This activity, still at an early (WD) stage, will reach CD stage in January 2020. The standard will allow an encoder to send a limited number of views of a scene so that a decoder can display specific views at the request of the user. If the request is for a view that is actually available in the bitstream, the decoder will simply display it. If the request is for a view that is not in the bitstream, the decoder will synthesise the view using all available information.

Figure 1 shows the effect of decreasing the number of views available at the decoder. With 32 views the image looks perfect, with 8 views there are barely visible artifacts on the tube on the floor, but with only two views artifacts become noticeable.

Of course this is an early stage result that will further be improved until the standard reaches Final Draft International Standard (FDIS) stage in October 2020.

Figure 1 – Quality of synthesised video as a function of the number of views

Video coding for machines

This is an example of work that looks like it is brand new to MPEG but has memories of the past.

In 1996 MPEG started working on MPEG-7, a standard to describe images, video, audio and multimedia data. The idea was that a user would tell a machine what was being looked for. The machine would then convert the request into some standard descriptors and use them to search in the data base where the descriptors of all content of interest had been stored.

I should probably not have to say that the descriptors had a compressed representation because moving data is always “costly”.

Some years ago, MPEG revisited the issue and developed Compact Descriptors for Visual Search (CVDS). The standard was meant to provide a unified and interoperable framework for devices and services in the area of visual search and object recognition.

Soon after CDVS, MPEG revisited the issue for video and developed Compact Descriptord for Video Analysis (CDVA). The standard is intended to achieve the goals of designing interoperable applications for object search, minimising the size of video descriptors and ensuring high matching performance of objects (both in accuracy and complexity).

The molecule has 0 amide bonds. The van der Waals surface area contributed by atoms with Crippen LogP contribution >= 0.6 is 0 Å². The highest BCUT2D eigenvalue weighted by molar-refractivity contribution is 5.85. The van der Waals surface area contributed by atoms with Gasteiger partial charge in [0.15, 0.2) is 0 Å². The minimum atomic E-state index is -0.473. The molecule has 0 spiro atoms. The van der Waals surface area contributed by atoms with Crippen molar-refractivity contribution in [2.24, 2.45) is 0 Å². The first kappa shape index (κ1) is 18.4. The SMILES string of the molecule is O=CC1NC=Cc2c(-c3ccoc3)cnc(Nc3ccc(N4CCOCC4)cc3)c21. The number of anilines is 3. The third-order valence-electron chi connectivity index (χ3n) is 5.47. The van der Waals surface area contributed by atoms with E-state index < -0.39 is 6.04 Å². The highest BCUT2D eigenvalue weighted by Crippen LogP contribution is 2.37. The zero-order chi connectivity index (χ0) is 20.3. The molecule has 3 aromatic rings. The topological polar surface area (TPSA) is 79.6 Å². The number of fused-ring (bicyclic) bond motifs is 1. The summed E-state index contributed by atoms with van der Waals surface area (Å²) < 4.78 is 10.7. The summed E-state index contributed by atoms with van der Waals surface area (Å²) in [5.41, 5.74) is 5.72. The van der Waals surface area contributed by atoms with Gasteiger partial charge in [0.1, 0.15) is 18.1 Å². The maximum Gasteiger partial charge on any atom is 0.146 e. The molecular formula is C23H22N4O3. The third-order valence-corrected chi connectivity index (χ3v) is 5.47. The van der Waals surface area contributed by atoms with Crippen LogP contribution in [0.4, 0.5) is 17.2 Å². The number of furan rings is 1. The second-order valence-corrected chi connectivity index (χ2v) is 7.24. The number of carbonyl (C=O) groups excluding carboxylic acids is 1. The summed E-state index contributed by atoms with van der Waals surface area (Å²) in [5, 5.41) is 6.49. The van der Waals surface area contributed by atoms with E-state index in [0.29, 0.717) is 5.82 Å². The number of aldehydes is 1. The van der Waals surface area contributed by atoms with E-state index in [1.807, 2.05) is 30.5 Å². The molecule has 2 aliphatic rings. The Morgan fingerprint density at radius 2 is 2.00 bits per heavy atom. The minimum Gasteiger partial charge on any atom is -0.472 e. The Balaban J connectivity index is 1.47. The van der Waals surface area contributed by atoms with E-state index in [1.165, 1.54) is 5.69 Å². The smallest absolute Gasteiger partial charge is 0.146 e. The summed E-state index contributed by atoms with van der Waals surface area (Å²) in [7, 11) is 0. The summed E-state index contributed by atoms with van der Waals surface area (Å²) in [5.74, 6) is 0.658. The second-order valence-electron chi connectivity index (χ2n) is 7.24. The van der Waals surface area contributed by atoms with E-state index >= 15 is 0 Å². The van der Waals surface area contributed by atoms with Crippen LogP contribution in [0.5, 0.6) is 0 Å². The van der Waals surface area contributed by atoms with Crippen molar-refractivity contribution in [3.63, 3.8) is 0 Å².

As the “compact” adjective in both standards signals, CDVS and CDVA descriptors are compressed, with a user-selectable compression ratio.

Recently MPEG has defined requirements, issued a call for evidence and a call for proposals, and developed a WD of a standard whose long name is “Compression of neural networks for multimedia content description and analysis”. Let’s call it for simplicity Neural Network Representation (NNR).

Artificial neural networks are already used for extraction of descriptors, classification and encoding of multimedia content. A case in point is provided by CDVA that is already using several neural networks in its algorithm.

The efficient transmission and deployment of neural networks for multimedia applications require methods to compress these large data structures. NNR defines tools for compressing neural networks for multimedia applications and representing the resulting bitstreams for efficient transport. Distributing a neural network to billions of people may be hard to achieve if the neural network is not compressed.

I am now ready to introduce the new, but also old, idea behind video coding for machines. The MPEG “bread and butter” video coding technology is a sort of descriptor extraction: DCT (or other) coefficients provide the average value of a regions and frequency analysis, motion vectors describe how certain areas in the image move from frame to frame etc.

So far, video coding “descriptors” were designed to achieve the best visual quality – as assessed by humans – at a given bitrate. The question asked by video coding for machines is: “what descriptors provide the best performance for use by a machine at a given bitrate?”

Tough question for which currently there is no answer.

If you want to contribute to the answer, you can join the email reflector after subscribing here. MPEG 128 will be eager to know how the question has been addressed.

A consideration

MPEG is a unique organisation with activities covering the entire scope of a standard: idea, requirements, technologies, integration and specification.

How can mindless industry elements think they can do better than a Darwinian process that has shaped the MPEG machine for 30 years?

Maybe they think they are God, because only He can perform better than Darwin.